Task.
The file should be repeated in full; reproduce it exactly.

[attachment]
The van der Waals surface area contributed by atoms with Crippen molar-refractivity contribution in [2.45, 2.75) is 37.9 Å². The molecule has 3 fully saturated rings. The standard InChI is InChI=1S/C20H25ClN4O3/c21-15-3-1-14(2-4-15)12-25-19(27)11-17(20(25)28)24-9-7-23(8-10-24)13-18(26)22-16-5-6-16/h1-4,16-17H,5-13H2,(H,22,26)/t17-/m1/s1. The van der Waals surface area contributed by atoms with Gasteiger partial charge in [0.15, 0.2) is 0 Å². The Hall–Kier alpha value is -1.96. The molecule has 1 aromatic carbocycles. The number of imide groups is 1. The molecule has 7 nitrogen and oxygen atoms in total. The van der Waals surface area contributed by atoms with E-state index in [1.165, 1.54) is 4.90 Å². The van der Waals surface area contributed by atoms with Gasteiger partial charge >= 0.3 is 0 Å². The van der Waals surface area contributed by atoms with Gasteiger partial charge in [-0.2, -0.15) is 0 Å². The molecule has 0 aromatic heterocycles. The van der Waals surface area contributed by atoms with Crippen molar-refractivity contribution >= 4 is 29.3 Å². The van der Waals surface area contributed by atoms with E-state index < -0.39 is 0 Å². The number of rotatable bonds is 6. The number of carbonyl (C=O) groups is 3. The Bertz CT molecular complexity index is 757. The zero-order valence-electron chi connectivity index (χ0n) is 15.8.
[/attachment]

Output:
The van der Waals surface area contributed by atoms with Crippen molar-refractivity contribution in [2.45, 2.75) is 37.9 Å². The molecule has 3 fully saturated rings. The standard InChI is InChI=1S/C20H25ClN4O3/c21-15-3-1-14(2-4-15)12-25-19(27)11-17(20(25)28)24-9-7-23(8-10-24)13-18(26)22-16-5-6-16/h1-4,16-17H,5-13H2,(H,22,26)/t17-/m1/s1. The van der Waals surface area contributed by atoms with Gasteiger partial charge in [0.15, 0.2) is 0 Å². The Hall–Kier alpha value is -1.96. The molecule has 1 aromatic carbocycles. The number of imide groups is 1. The molecule has 7 nitrogen and oxygen atoms in total. The van der Waals surface area contributed by atoms with E-state index in [1.165, 1.54) is 4.90 Å². The van der Waals surface area contributed by atoms with Gasteiger partial charge >= 0.3 is 0 Å². The van der Waals surface area contributed by atoms with Gasteiger partial charge in [-0.2, -0.15) is 0 Å². The molecule has 0 aromatic heterocycles. The van der Waals surface area contributed by atoms with Crippen molar-refractivity contribution >= 4 is 29.3 Å². The van der Waals surface area contributed by atoms with E-state index < -0.39 is 0 Å². The number of rotatable bonds is 6. The number of carbonyl (C=O) groups is 3. The Bertz CT molecular complexity index is 757. The zero-order valence-electron chi connectivity index (χ0n) is 15.8.